Right or Privilege

November 1st, 2005
by Alfonso Ebanks

[private] v3-11-Our Islands It is always about this time every election year that we hear people saying things like: I’m not going to vote because neither party is going to give me anything! Another popular trite expression is: I’d rather not vote than vote for either of them!

In spite of all this negative language, most of us do make the sacrifice and end up casting our ballots. More than ninety percent of us however will vote according to tradition because the way we vote is predetermined at birth it is like something genetic that we inherit from our parents.

Most people take the privilege of voting for granted, they don’t realize that this whole process is not a right, but a privilege.

They must remember that suffrage is a relatively new experience in human social evolution and it can best be defined as a political privilege granted by law and in so being it is subjected to qualification.

These qualifications have been liberalized in some parts the world in the last part of the previous century, but there are still countries that have restrictions towards some of the voting public.

Some of these countries deny the vote to women and there are other nations that often make literacy a qualification for the privilege of voting in a public political election.

The majority of the free countries of the world have only two requirements: you must be a citizen of that particular country and have lived long enough to acquire a minimum voting age.

I believe that in all countries there should be more than just a citizenship and age qualification. These two requirements are an oversimplified approach to a very important political decision that can have a detrimental effect on an entire country and its future.

Because of the consequence of making a bad choice in this process I have come to believe that the privilege of determining a country’s future should only go to qualified persons and not left to individuals that acquired that “right” merely through an accident of birth and the fact that they did not become a statistic of our high infant mortality rate.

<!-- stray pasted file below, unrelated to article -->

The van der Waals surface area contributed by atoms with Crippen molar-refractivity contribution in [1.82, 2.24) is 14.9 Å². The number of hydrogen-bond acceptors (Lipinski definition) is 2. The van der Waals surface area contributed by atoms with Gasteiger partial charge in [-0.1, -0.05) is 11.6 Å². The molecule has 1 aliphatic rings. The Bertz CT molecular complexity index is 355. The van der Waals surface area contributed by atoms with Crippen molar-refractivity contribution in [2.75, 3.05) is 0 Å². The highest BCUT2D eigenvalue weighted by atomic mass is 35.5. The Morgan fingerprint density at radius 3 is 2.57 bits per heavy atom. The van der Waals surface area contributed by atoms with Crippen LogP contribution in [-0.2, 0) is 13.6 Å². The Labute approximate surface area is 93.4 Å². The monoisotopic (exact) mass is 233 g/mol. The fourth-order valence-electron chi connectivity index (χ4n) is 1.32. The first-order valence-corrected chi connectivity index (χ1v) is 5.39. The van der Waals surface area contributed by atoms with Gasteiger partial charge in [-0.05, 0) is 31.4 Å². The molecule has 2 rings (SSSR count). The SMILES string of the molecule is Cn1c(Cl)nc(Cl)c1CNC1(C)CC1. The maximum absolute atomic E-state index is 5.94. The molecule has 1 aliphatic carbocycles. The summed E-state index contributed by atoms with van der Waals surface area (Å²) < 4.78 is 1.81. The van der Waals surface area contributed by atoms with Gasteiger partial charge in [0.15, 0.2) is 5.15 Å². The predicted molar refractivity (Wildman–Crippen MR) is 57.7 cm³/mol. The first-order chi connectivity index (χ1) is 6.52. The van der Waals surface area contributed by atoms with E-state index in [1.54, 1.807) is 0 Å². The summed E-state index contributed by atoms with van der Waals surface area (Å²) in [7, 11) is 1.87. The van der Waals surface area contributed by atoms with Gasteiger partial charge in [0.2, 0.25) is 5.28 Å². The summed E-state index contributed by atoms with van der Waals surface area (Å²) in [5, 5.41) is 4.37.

If I had to select the qualifications that would enable persons to acquire the privilege of casting a vote, I would not base these requirements on race or color, neither would religion play a role in my decision. I would grant the right to vote to sentient, literate and fairly intelligent people, they would not have to be rocket scientists, but they would have to understand the importance of the process and they would have to possess the ability to make decisions based on reason and logic and not on sentiment.

Most importantly they would have to be taxpayers (and I don’t mean a sales tax payer), because in my opinion people that do not contribute to the wealth of a nation should have no rights when it comes to deciding its future.

Maybe we should make the poll tax a requirement again. Well so much for that, and I know that what I consider to be as a voter’s utopia would probably be considered by others a politician’s nightmare.

Would you let the crew on the back deck of your boat select your captain? Let’s get back to reality and let us all turn out on the Novembers 27 to vote.

Let us not forget the real issues and try hard to refrain from personal attacks on our candidates and remember that a vote left blank is a complete waste of time and an insult to your dignity.

By the way, if your man wins don’t come around later expecting gifts and favors in exchange for having been permitted by the law the privilege of casting your vote. [/private]

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